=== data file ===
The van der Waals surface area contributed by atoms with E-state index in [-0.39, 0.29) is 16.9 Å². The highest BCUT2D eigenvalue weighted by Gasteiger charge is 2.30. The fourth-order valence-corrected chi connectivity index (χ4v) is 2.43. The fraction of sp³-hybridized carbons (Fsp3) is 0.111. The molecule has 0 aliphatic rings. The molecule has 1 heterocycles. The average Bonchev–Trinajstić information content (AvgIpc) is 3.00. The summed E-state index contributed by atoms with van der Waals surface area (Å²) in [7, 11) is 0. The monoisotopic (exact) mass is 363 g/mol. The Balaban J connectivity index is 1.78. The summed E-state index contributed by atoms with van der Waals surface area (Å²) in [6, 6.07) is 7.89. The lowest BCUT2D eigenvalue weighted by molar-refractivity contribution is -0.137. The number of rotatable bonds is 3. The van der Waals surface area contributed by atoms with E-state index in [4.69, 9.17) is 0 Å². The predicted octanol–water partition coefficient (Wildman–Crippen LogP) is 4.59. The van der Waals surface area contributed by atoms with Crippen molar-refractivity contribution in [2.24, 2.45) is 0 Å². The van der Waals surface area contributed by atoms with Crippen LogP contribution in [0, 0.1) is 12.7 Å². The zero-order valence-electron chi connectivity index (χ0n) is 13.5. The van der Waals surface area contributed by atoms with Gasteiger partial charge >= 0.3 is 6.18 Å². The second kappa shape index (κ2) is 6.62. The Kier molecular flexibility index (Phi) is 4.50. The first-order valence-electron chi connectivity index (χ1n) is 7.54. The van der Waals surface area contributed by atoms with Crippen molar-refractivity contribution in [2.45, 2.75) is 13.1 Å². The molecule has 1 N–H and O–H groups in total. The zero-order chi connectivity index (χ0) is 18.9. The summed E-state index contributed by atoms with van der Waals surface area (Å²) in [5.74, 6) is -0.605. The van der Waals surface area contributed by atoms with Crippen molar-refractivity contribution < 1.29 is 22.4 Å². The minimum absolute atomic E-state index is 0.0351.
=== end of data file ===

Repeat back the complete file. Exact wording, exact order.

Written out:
The van der Waals surface area contributed by atoms with E-state index in [-0.39, 0.29) is 16.9 Å². The highest BCUT2D eigenvalue weighted by Gasteiger charge is 2.30. The fourth-order valence-corrected chi connectivity index (χ4v) is 2.43. The fraction of sp³-hybridized carbons (Fsp3) is 0.111. The molecule has 0 aliphatic rings. The molecule has 1 heterocycles. The average Bonchev–Trinajstić information content (AvgIpc) is 3.00. The summed E-state index contributed by atoms with van der Waals surface area (Å²) in [7, 11) is 0. The monoisotopic (exact) mass is 363 g/mol. The Balaban J connectivity index is 1.78. The summed E-state index contributed by atoms with van der Waals surface area (Å²) in [6, 6.07) is 7.89. The lowest BCUT2D eigenvalue weighted by molar-refractivity contribution is -0.137. The number of rotatable bonds is 3. The van der Waals surface area contributed by atoms with E-state index in [4.69, 9.17) is 0 Å². The predicted octanol–water partition coefficient (Wildman–Crippen LogP) is 4.59. The van der Waals surface area contributed by atoms with Crippen molar-refractivity contribution in [2.24, 2.45) is 0 Å². The van der Waals surface area contributed by atoms with Crippen LogP contribution in [0, 0.1) is 12.7 Å². The zero-order valence-electron chi connectivity index (χ0n) is 13.5. The van der Waals surface area contributed by atoms with Gasteiger partial charge >= 0.3 is 6.18 Å². The second kappa shape index (κ2) is 6.62. The Kier molecular flexibility index (Phi) is 4.50. The first-order valence-electron chi connectivity index (χ1n) is 7.54. The van der Waals surface area contributed by atoms with Crippen molar-refractivity contribution in [2.45, 2.75) is 13.1 Å². The molecule has 1 N–H and O–H groups in total. The zero-order chi connectivity index (χ0) is 18.9. The summed E-state index contributed by atoms with van der Waals surface area (Å²) in [5.74, 6) is -0.605. The van der Waals surface area contributed by atoms with Crippen molar-refractivity contribution < 1.29 is 22.4 Å². The minimum absolute atomic E-state index is 0.0351.